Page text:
Transdisciplinary Design

Internet revolution

Posted on December 12, 2013 | posted by:

The goal is to have no stops, no delays, no backflows, no inventories, no expediting, no bottlenecks, no buffer stocks, and no waste in small and large scale of business. The idea of no waste is called muda in Natural Capitalism by Paul Hawkin.


Having to meet all these goals seems not quite possible, though I thought of the tailoring service I had 9 years ago in S. Korea.

My mom has a mink fur jacket, which cost lots money to buy but as time passes because of the change of trends, it no longer seemed fit to her. So we were thinking, what could we do with this jacket? It has a high value in the economy, but no today. Days of searching online I found a tailor who gives a life guarantee at her service.

She came to our house and explained how it works. Her idea was quite simple yet brilliant. She will take part of the jacket and tailor a new jacket as my mom desires. In the process she will creatively cut and sew and make the rest of the pieces usable. And anytime further alterations of the jacket are needed, costs would be on her.

So we started to measure my mom, discussed what she wants, also she asked me what I would like to have if there are enough of pieces left. Three weeks later, she brought a new looking, perfectly fitting jacket to my mom and mink scarves for me from the pieces that were left.

It cost more than other services, but was worth spending money. And I still have a guarantee of service that we could use towards another trimming for my mom. In this way without wasting too much money and materials, generation to generation can have a warm jacket for winter.

What she is selling is service, not the object. She also provides a new design and brings new material; still the whole service is the same.


Bigger companies: how do they maintain this loop? In his book Hawkin suggests leasing products. The idea is that the product’s ownership remains to the company, who provides service around the product. It has been done in many cases, and thinking it also applies to real estate. I don’t know how it is in U.S., but in S. Korea it is very common to not own one’s home these days. Due to the high population of S. Korea real estate is expensive for most of people. Although having a house has been people’s dream for a long-time, rising values have made it a good investment, too. However, in recent years the prices gone down rapidly some house poor started to appear.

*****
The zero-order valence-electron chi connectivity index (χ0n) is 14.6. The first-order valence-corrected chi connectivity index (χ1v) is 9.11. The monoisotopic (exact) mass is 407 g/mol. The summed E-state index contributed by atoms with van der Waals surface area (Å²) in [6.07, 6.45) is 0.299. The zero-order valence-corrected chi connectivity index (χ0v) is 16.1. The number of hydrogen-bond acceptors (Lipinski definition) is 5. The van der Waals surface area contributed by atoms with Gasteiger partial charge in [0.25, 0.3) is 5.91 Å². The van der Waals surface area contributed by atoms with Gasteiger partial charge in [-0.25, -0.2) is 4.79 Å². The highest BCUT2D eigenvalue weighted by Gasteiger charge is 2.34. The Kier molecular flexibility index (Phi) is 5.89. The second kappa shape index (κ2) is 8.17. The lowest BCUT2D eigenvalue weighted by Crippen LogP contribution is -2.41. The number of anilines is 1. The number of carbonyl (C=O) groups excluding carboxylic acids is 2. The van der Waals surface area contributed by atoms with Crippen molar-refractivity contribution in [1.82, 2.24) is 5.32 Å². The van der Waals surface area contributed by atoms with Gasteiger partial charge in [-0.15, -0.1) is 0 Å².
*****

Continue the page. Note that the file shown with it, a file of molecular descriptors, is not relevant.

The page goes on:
Instead of buying the house, long-term leasing increased rapidly. Leasing a house you would pay less tax and get more benefits like health insurance, so you don’t have to worry about pricing down the house because you will get your full money back. Also a major part of maintaining the house is onto the owner not the person who lives in it, and then you save money there too. The only thing that is hard on long-term leasers is that if the owner doesn’t want to extend the contract, you have no choice and need to move out.

Overall, long-term leasing benefits dramatically, so the demand increases in volume in the market. So the S. Korean government started to build apartments of, which they rent out for long-term lease to citizens. Later, it might become a higher percentage of the housing market.


At the bottom line, we have started to share things again: skills, services, and products, even houses. It is interesting that we moved from a family oriented sharing system to individually own products since the industrial revolution.

But now it seems to me that we started to move from having things individually to sharing as a society. It might be too big an assumption to make, but the open source based Internet may have brought this change of mentality. Since the Internet became part of daily life to us, we are experiencing an Internet revolution analogous to the industrial revolution.[1]

[1] Micha Kaufman, “The Internet revolution is the new industrial revolution.” Forbes, 05 Oct 2012,, accessed 9 Dec 2013.

+ This idea developed based on the book Natural Capitalism by Paul Hawkin